From casual CrossFit to competitions, where to start?
Suppose you are doing Crossfit. You notice that you make progress, that you become more and more addicted to the sport and Crossfit becomes an increasingly larger part of your life. Then you decide that you want to go a step further...you want to train at competition level. But how do you make that step? What is important? Crossmaxx athlete Manon shares her experiences:
"When I started Crossfit in January 2015, I did not intend to train at competition level. As I fell in love with the sport more and more, I wanted more than just to feel fitter. It's important to set goals and challenge yourself, but do not make it an impossible goal.
In October 2016 I started training more seriously in the competition group of Crossfit Zwijndrecht. Together with my coach Lonny Drees, I set the goal to reach the final of the Lowlands Throwdown 2017. At that time to level seemed too high for me, but I decided to go for it.
Trust in your coach
It is important to choose a training program that suits you. For example, there are many online coaching programs available, but for me it works super nice that my coach is almost always there when I train, so he can see where my points for improvement are. Lonny makes my own programming, which means he can make adjustments immediately if we notice that I need something different.
In addition, I find it very nice to have a good relationship with my coach. I have faith in him and even though I almost fall off my chair when he sends me my programming, I know that that's what I have to do to get better. So choose something that makes you feel good and what suits you. After all, you will spend a lot of time on it.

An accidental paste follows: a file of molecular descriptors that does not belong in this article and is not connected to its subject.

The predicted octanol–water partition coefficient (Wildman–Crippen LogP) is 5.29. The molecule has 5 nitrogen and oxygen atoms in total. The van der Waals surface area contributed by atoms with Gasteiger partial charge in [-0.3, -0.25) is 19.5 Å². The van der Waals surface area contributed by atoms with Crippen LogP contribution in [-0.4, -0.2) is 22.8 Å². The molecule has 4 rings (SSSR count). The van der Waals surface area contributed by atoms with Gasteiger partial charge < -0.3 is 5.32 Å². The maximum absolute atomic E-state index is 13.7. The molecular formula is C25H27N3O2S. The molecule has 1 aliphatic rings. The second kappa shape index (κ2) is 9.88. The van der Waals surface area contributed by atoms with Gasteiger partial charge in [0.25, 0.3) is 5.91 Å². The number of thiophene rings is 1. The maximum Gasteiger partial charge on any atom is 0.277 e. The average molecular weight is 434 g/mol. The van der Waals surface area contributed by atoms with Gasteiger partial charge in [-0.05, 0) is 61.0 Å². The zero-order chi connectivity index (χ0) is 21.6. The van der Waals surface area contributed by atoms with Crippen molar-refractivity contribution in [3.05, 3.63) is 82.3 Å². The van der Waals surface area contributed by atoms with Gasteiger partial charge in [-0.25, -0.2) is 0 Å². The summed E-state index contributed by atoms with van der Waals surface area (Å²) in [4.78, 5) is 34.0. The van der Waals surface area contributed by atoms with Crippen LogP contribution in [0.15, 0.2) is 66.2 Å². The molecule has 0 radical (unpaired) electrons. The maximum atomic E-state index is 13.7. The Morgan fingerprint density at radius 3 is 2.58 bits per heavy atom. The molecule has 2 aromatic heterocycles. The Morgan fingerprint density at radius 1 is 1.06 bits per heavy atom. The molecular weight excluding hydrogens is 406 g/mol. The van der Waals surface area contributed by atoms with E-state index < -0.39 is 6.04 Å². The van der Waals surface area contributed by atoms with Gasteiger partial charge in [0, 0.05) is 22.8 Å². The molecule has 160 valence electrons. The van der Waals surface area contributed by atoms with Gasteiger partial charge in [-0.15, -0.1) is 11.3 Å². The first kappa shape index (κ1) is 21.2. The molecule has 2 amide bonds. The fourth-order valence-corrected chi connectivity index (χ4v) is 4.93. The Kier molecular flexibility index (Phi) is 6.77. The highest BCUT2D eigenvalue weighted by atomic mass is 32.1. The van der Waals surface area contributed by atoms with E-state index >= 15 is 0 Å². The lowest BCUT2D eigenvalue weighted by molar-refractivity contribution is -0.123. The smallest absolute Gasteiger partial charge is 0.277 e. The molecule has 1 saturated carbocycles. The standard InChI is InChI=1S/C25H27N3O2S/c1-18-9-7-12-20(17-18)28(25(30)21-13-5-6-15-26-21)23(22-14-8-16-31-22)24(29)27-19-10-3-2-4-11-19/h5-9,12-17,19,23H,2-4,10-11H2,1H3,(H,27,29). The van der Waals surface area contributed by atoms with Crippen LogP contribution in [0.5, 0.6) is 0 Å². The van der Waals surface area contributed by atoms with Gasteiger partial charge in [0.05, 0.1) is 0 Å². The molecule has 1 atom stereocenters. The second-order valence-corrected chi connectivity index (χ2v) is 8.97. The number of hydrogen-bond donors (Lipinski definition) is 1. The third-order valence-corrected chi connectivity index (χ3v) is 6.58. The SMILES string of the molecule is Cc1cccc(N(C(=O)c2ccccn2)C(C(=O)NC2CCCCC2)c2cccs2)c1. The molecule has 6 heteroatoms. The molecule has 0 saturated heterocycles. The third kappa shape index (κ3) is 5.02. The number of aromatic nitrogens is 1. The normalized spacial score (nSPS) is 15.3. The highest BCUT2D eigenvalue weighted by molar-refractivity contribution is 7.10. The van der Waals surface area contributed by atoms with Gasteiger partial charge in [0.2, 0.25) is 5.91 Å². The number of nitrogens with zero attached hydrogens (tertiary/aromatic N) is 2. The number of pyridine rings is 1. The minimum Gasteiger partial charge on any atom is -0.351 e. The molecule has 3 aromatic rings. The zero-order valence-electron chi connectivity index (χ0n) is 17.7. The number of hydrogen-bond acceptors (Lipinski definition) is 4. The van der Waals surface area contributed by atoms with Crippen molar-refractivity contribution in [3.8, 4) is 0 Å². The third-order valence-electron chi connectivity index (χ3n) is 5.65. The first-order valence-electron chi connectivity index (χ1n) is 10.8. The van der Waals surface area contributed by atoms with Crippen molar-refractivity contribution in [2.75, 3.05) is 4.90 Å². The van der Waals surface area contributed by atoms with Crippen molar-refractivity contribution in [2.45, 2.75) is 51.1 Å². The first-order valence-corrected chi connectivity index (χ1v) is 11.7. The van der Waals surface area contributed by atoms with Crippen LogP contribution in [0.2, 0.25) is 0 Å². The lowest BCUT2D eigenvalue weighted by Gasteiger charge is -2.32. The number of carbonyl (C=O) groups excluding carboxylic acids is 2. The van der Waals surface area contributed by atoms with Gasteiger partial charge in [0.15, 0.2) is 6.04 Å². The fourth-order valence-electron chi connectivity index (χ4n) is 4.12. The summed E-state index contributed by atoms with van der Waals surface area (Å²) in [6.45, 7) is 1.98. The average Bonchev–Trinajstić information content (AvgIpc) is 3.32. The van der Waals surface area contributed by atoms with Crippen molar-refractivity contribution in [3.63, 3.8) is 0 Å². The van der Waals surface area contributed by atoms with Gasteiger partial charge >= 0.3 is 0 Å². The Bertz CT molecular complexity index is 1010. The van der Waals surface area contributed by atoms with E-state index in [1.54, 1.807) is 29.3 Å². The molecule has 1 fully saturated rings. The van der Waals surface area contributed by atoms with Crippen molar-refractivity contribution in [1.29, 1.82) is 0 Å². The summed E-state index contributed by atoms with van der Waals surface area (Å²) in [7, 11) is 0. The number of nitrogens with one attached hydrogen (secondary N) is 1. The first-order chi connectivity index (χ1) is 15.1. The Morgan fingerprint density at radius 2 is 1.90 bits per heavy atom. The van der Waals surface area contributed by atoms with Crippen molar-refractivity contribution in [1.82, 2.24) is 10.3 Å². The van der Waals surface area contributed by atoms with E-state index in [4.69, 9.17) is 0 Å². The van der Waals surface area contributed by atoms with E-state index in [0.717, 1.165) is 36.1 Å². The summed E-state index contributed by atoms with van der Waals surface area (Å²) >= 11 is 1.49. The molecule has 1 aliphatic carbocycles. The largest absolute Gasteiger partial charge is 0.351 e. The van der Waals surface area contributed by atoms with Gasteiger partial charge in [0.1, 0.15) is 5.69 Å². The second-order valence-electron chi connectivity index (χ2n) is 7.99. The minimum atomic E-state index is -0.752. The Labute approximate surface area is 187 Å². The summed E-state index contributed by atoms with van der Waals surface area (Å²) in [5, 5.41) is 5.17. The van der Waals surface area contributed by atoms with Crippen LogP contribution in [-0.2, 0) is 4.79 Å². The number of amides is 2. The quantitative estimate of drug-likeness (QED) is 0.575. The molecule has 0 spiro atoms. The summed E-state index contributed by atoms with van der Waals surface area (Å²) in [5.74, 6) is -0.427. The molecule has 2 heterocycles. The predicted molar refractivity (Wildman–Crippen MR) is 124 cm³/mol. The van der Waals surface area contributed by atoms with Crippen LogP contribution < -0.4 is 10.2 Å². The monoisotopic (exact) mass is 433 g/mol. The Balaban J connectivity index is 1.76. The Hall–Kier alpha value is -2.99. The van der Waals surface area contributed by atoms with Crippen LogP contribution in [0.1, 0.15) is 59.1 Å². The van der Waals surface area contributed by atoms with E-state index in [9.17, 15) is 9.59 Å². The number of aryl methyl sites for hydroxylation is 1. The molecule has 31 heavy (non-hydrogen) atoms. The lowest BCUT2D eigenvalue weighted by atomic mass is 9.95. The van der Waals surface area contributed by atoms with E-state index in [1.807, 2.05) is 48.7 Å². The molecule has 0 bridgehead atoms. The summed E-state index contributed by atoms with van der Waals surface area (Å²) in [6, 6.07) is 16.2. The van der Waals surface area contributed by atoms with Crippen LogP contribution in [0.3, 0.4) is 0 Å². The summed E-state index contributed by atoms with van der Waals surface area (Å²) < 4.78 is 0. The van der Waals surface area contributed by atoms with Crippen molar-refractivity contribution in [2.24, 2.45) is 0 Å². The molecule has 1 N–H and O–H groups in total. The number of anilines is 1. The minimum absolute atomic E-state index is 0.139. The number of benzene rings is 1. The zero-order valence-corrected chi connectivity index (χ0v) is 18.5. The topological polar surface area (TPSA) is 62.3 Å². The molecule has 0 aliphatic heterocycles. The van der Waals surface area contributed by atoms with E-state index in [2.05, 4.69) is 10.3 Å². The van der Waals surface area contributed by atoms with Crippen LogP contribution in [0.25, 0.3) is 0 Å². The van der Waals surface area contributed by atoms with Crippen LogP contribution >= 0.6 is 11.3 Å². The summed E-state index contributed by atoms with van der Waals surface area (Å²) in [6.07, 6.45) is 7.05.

Time for family and friends
Your environment is also an important factor if you decide to train at the level of competition. If you are away from home for about 5 days a week to train, it is important that you have discussed this with your environment beforehand. You have less time to meet with family and friends.
Fortunately Jeroen, my husband, trains often too and we see each other in the box. Sometimes we are both so busy with work and sports that we barely see each other at home. We often keep one day off on the weekend to spend time together.
Nutrition on point
The right nutrition is also necessary if you want to train at a higher level. Jeroen and I eat according to the Zone diet. In the beginning it is a lot of puzzling, but now it works super nice. Now I have the luck that he often cooks a full counter full of containers with well-composed meals in one go, which then go into the extra freezer that we have specifically purchased for this .. And it sounds cliché, but if your nutrition is on point, you really notice it in your training!
Perhaps most importantly: your mindset. Training on competitive level is very different from following regular wods. You often do things that you do not like to do and you are far from done with your training when the rest is already drinking their shake or chatting with each other. And even just chilling at home on the couch doesn't happen often anymore.
You are probably also going to have to deal with setbacks. You're not comfortable in your workouts, you don't make it through a qualification, you do not get a PR that you used to get easy or you drop like a barbell on your foot during the final of the Lowlands Throwdown and you're out of the running for a while. Try to think that it is part of it and that if you continue, you will come out stronger again!
Go for it!
In short, set a goal for yourself, gather the right people and resources around you, provide the right food and mindset and go for it! Because it's hard work, but it's fantastic to make more and more progress, to amaze yourself and above all to achieve your goal, even if you could have never imagined it before!"
Do you want to know more about Manon? Then follow her on Instagram!